That's a fair description I'd say, but I'd try to think more about it in terms of how sets of edges are arranged.
Basically, in 1-point-perspective the image is arranged in a way, that there are only 3 types of edges. 2 types that are perfectly parallel to the image plane or viewer, going up and down and to the left an right. The other type are edges that are perfectly perpendicular to the image plane, so they'll point straight away from the viewer.
The first to types are the easiest, since they have no perspective and will be either horizontal or vertical lines in your image. That means that in it's simplest form (so no tilted edges), ALL lines that are not perfectly vertical or horizontal would be point towards the single vanishing point.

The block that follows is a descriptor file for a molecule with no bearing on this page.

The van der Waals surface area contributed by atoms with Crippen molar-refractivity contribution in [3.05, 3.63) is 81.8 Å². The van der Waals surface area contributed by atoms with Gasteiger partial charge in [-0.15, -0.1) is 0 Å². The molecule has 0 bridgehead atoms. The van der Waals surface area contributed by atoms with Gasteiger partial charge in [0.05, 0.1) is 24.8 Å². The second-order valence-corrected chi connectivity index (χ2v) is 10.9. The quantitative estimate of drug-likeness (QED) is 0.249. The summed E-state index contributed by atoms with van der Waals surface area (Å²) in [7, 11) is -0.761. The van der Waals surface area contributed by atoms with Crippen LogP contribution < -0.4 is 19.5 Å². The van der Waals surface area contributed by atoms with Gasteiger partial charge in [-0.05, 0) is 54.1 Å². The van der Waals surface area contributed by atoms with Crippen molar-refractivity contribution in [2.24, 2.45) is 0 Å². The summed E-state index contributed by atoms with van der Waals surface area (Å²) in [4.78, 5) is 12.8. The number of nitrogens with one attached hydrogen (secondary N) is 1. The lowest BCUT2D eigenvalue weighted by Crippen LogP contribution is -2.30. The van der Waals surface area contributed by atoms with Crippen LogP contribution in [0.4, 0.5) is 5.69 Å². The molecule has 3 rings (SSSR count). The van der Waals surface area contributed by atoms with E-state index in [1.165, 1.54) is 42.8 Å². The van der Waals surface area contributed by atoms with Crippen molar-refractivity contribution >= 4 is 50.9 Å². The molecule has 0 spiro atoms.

And that's basically what I'd focus on the most in 1-point-perspective: Make sure, that all lines, that are neither vertical nor horizontal converge to vanishing point, which is the common point of interception for all those lines). To really reinforce what I am trying to say: If you'd extend all lines that are neither vertical nor horizontal to the horizon, they'd all hit a single point. That is the vanishing point.
In your image it kind looks like you kind of know this concept, but use it more like an approximation. No blue lines, only red lines! =)